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The Warning Signs of Bootleg Games

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Legend of Zelda Minish cap Link Ezio Gust jar BootyliciousI buy a lot of my games used, most of them, in fact.  I can't even remember the last game before Mass Effect 2 that I purchased brand new in a box, it's just something I've decided is both out of my budget and totally unnecessary.  I've already beaten 13 games this year and have enjoyed most of them, and through a combination of buying used on Amazon, borrowing from friends, presents, spending money on deals for digital games, and a few lucky review copies from publishers, I calculated I've spent less that $100 on games this year, and that was with the $70 Mass Effect 2 Collector's Edition!

So when confronted with the idea of spending $60 on a new game that will be available for $40 in three weeks, $25 in three months, or $10 in three years, I generally think twice.  The used game market is my friend, and I play both sides of it.  However, sometimes an older game suddenly strikes my attention and I'm quickly making what seems like a steal of a deal, only to be burned later when I find out the game I received is actually a fake, a bootleg, a counterfeit cartridge or disc.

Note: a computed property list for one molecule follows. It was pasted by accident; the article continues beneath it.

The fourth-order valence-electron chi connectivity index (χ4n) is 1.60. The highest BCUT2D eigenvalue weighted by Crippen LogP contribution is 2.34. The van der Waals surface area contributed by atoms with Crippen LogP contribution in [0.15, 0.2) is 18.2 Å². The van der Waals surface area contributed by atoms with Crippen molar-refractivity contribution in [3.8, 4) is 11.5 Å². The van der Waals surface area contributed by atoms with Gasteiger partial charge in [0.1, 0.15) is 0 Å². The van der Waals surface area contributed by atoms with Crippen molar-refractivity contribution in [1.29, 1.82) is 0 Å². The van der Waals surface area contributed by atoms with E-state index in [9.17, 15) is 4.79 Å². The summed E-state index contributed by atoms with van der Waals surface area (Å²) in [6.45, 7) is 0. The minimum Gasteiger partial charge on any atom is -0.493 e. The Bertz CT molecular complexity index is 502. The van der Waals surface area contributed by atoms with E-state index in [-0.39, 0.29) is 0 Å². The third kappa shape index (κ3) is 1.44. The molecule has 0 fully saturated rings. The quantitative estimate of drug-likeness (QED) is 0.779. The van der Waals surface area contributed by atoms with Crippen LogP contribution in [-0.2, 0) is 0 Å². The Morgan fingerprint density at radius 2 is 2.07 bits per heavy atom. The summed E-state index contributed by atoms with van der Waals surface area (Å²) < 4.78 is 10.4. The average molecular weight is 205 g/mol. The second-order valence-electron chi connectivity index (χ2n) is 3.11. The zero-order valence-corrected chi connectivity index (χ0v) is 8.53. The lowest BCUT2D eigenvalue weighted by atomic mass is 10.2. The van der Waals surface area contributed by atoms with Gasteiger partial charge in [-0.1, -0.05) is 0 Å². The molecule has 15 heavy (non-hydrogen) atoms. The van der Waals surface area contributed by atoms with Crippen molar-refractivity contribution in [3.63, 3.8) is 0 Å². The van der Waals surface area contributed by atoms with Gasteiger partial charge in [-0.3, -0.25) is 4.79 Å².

I've determined over the years that there are warning signs for bootleg games, so I'd like to share them with you.  These are just general warnings, and even if you follow all of them you might receive something fake.  I'm also not discouraging anyone from buying used games online, as I think they're extremely valuable resources that save gamers tons of money.

This was originally going to be part of my Legend of Zelda: The Minish Cap review from yesterday, but I decided to break it into its own post as I believe the information stands on its own.

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